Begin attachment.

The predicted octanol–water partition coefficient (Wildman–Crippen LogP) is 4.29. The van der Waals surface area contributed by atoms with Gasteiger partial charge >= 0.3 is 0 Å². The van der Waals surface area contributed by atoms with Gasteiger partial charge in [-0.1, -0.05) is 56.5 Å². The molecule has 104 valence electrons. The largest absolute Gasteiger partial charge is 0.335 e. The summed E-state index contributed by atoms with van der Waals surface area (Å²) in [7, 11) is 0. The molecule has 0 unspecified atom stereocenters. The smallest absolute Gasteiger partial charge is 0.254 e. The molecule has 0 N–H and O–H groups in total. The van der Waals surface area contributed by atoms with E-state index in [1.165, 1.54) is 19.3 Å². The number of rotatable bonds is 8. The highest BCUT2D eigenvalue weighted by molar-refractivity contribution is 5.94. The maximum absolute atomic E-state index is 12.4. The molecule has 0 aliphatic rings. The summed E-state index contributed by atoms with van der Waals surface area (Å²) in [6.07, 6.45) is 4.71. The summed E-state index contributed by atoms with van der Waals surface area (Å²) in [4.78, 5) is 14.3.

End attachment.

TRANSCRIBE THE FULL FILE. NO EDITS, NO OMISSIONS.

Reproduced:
The predicted octanol–water partition coefficient (Wildman–Crippen LogP) is 4.29. The van der Waals surface area contributed by atoms with Gasteiger partial charge >= 0.3 is 0 Å². The van der Waals surface area contributed by atoms with Gasteiger partial charge in [-0.1, -0.05) is 56.5 Å². The molecule has 104 valence electrons. The largest absolute Gasteiger partial charge is 0.335 e. The summed E-state index contributed by atoms with van der Waals surface area (Å²) in [7, 11) is 0. The molecule has 0 unspecified atom stereocenters. The smallest absolute Gasteiger partial charge is 0.254 e. The molecule has 0 N–H and O–H groups in total. The van der Waals surface area contributed by atoms with E-state index in [1.165, 1.54) is 19.3 Å². The number of rotatable bonds is 8. The highest BCUT2D eigenvalue weighted by molar-refractivity contribution is 5.94. The maximum absolute atomic E-state index is 12.4. The molecule has 0 aliphatic rings. The summed E-state index contributed by atoms with van der Waals surface area (Å²) in [6.07, 6.45) is 4.71. The summed E-state index contributed by atoms with van der Waals surface area (Å²) in [4.78, 5) is 14.3.